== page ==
Behind the Fence


We have a choice: We can make judgments based on what we see, or we can take the time to get a glimpse of what's happening "behind the fence".

Every day, a small boy watched as we played soccer in front of his house in Juarez, Mexico. He leaned against the short fence at the front of his yard, watching our every move. As we kicked the ball, we'd yell over for him to join us, but he'd simply smile, cast a glance down, and then nod. We'd call over to him again as we went into a church to begin Vacation Bible School, but he'd still decline. All through VBS, he'd stay at his fence, listening to the music and the stories from afar, while missing out on the crafts, snacks and games. This went on for weeks. Finally a co-worker walked the few steps across the road to extend a more personal invitation. What she discovered shocked us all. Little Damian had a cast going from his waist down each leg to his toes.

After weeks of inviting him, I finally knew why he'd never come over. It became so obvious, but before that moment it had been hidden behind a fence.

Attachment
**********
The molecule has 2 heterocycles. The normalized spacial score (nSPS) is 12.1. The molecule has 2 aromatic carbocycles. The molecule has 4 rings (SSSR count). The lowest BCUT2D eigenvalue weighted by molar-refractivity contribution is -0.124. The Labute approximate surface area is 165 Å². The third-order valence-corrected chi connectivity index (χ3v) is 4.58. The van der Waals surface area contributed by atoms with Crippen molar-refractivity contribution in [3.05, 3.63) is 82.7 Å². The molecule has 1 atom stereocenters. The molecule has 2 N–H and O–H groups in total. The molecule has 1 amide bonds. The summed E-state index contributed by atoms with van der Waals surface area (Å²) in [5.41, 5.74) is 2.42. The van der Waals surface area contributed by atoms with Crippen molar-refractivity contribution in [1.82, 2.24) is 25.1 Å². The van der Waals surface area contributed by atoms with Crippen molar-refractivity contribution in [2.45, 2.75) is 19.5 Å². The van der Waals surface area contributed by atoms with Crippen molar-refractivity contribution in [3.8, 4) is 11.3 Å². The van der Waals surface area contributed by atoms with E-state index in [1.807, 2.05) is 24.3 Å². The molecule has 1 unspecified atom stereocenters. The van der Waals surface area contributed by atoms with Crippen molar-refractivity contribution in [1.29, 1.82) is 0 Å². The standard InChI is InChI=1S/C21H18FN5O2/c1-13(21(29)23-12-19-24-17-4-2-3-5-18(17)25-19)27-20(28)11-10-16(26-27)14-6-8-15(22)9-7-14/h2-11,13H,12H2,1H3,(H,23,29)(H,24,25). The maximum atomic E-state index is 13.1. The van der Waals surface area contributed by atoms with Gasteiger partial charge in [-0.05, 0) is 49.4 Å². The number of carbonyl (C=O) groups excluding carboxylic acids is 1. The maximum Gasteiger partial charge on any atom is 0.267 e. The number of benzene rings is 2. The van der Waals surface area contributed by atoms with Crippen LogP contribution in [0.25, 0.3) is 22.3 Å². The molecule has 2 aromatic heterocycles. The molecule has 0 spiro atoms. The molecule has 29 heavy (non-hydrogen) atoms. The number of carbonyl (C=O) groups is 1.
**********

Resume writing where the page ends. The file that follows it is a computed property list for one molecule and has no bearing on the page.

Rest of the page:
I had a similar experience last month. A friend accidentally hurt me. I knew it wasn't deliberate, but it hurt nonetheless. I couldn't shake the pain and didn't want it to affect our friendship, so I sent her an e-mail telling her how I felt. Her response left me speechless.
After apologizing, she described events happening to her and to her family, things that left her with little energy or desire to even get out of bed. I'd known only a portion of it, and that part would have been enough to put me into a deep depression. What I didn't know until that moment was that there was more—much, much more. Her normally serene life now had all the makings for an outlandish soap opera.
She let me see behind the fence, and in so doing, let me see the real reason for inadvertently hurting me.
Proverbs 9:6 says, "Walk in the way of understanding." If I hadn't known what drove my friend to do what she did, I might have walked away from our friendship or pretended things were okay when I knew they weren't. I was only able to walk in the way of understanding by learning what really was happening in her life.
Damian and my friend showed me that many times the things we see are just the surface. There usually is a much deeper reason why someone does or says something, or even a reason why they don't. They also taught me that I have a choice: I can judge based on what I see, or I can take the time to get a glimpse behind the fence.

Written by Stacy Voss

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